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Is the Honeymoon Over?

bgLast week was probably the hardest week for me since diagnosis. Eliza started showing signs of a mild cold on Friday. On Saturday her blood glucose levels started to go up. We have been very lucky that since December we have dealt with very few high numbers. This is because Eliza was/is in what is considered a honeymoon period. Unfortunately this honeymoon does not involve too many margaritas and me passing out on a lounge chair at a resort in Mexico. This honeymoon period sometimes follows the diagnosis of Type 1. It is a time when the beta cells in the Pancreas that have not been destroyed still kick out insulin. Not everyone experiences a honeymoon and it often varies in length. During this time you generally experience more lows than highs due to the unpredictable amount of insulin being kicked out by the pancreas. Sounds fun, right? Anyhow, I wasn’t sure if the high numbers were from the honeymoon ending, the sickness, a growth spurt, or just Diabetes being unpredictable. So, we waited to see if the numbers would start to come down. Unfortunately, they did not come down and we continued to see high numbers over the entire week. We changed her ratios twice and by Friday of last week we started seeing some better numbers.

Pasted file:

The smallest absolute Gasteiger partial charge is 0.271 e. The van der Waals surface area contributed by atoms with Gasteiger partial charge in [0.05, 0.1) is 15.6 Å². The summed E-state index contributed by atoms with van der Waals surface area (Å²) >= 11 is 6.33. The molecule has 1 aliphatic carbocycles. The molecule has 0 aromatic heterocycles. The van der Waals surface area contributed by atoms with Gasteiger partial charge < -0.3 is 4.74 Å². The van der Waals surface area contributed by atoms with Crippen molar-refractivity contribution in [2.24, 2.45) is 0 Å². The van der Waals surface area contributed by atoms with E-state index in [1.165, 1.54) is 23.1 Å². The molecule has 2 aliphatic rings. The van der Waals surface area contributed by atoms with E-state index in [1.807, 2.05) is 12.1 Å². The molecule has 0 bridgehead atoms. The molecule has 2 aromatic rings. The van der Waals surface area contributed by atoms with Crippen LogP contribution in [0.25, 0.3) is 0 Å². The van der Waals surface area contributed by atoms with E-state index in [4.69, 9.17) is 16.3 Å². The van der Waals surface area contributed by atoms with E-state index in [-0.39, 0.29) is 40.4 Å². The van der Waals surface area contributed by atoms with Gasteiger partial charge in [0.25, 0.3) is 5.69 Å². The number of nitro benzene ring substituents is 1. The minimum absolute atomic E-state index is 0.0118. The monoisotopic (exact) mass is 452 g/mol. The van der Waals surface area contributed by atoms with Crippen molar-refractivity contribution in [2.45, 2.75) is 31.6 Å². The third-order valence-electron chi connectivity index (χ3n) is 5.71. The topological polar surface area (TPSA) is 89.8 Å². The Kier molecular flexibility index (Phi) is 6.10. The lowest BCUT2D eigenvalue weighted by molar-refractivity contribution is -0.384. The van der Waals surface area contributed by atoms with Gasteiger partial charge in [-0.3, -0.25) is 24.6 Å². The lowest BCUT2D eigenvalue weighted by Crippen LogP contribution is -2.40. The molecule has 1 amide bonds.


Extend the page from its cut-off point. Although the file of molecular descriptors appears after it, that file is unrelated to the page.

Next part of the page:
It is hard not to tie your emotions to the number you see on the meter. It is even harder knowing that when your child is experiencing high blood sugar it is causing long term damage to her body. While low blood sugar is scary now, high blood sugars are what hurt in the long run.  While Eliza seemed to be feeling fine, I was feeling guilty that I couldn’t get her numbers in range even though I was doing everything right.

So it was a rough week for me. I spent a lot of time feeling frustrated, tired and sad about Diabetes, Thankfully, I have a lot of amazing support and am now feeling much better. I a not sure if the honeymoon is over or the near the end. We will continue to take it one reading at a time….

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Sweet Eliza

danibellaport-2This is my sweet Eliza. My husband Peter took this picture of us three short months before Eliza was diagnosed with Type 1 Diabetes.  Three months before a blood test result on Christmas Eve changed our lives forever.  I am going to document her journey here on this blog for myself,  friends & family and especially for Eliza.